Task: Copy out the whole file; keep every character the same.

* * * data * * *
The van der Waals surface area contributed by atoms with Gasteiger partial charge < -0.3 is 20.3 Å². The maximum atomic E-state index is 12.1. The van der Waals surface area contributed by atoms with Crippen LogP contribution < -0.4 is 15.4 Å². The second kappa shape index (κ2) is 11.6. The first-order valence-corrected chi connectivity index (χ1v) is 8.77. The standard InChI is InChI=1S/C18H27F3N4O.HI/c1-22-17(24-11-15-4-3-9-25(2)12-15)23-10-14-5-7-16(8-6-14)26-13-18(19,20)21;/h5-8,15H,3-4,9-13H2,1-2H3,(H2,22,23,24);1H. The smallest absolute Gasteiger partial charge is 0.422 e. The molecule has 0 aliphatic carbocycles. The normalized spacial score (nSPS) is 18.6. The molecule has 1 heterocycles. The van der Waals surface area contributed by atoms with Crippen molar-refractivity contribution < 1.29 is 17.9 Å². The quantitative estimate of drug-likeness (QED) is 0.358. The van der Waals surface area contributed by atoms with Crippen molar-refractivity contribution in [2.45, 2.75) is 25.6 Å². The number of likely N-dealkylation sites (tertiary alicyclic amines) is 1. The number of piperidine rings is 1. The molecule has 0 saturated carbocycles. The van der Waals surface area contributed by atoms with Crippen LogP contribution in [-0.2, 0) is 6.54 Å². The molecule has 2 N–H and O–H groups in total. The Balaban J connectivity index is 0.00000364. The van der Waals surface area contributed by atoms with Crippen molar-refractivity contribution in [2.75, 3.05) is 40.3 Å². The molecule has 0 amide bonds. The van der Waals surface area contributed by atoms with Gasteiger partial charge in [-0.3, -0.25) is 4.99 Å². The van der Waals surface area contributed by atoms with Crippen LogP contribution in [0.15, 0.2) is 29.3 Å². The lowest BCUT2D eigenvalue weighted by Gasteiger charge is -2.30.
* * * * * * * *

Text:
The van der Waals surface area contributed by atoms with Gasteiger partial charge < -0.3 is 20.3 Å². The maximum atomic E-state index is 12.1. The van der Waals surface area contributed by atoms with Crippen LogP contribution < -0.4 is 15.4 Å². The second kappa shape index (κ2) is 11.6. The first-order valence-corrected chi connectivity index (χ1v) is 8.77. The standard InChI is InChI=1S/C18H27F3N4O.HI/c1-22-17(24-11-15-4-3-9-25(2)12-15)23-10-14-5-7-16(8-6-14)26-13-18(19,20)21;/h5-8,15H,3-4,9-13H2,1-2H3,(H2,22,23,24);1H. The smallest absolute Gasteiger partial charge is 0.422 e. The molecule has 0 aliphatic carbocycles. The normalized spacial score (nSPS) is 18.6. The molecule has 1 heterocycles. The van der Waals surface area contributed by atoms with Crippen molar-refractivity contribution < 1.29 is 17.9 Å². The quantitative estimate of drug-likeness (QED) is 0.358. The van der Waals surface area contributed by atoms with Crippen molar-refractivity contribution in [2.45, 2.75) is 25.6 Å². The number of likely N-dealkylation sites (tertiary alicyclic amines) is 1. The number of piperidine rings is 1. The molecule has 0 saturated carbocycles. The van der Waals surface area contributed by atoms with Crippen LogP contribution in [-0.2, 0) is 6.54 Å². The molecule has 2 N–H and O–H groups in total. The Balaban J connectivity index is 0.00000364. The van der Waals surface area contributed by atoms with Crippen molar-refractivity contribution in [2.75, 3.05) is 40.3 Å². The molecule has 0 amide bonds. The van der Waals surface area contributed by atoms with Gasteiger partial charge in [-0.3, -0.25) is 4.99 Å². The van der Waals surface area contributed by atoms with Crippen LogP contribution in [0.15, 0.2) is 29.3 Å². The lowest BCUT2D eigenvalue weighted by Gasteiger charge is -2.30.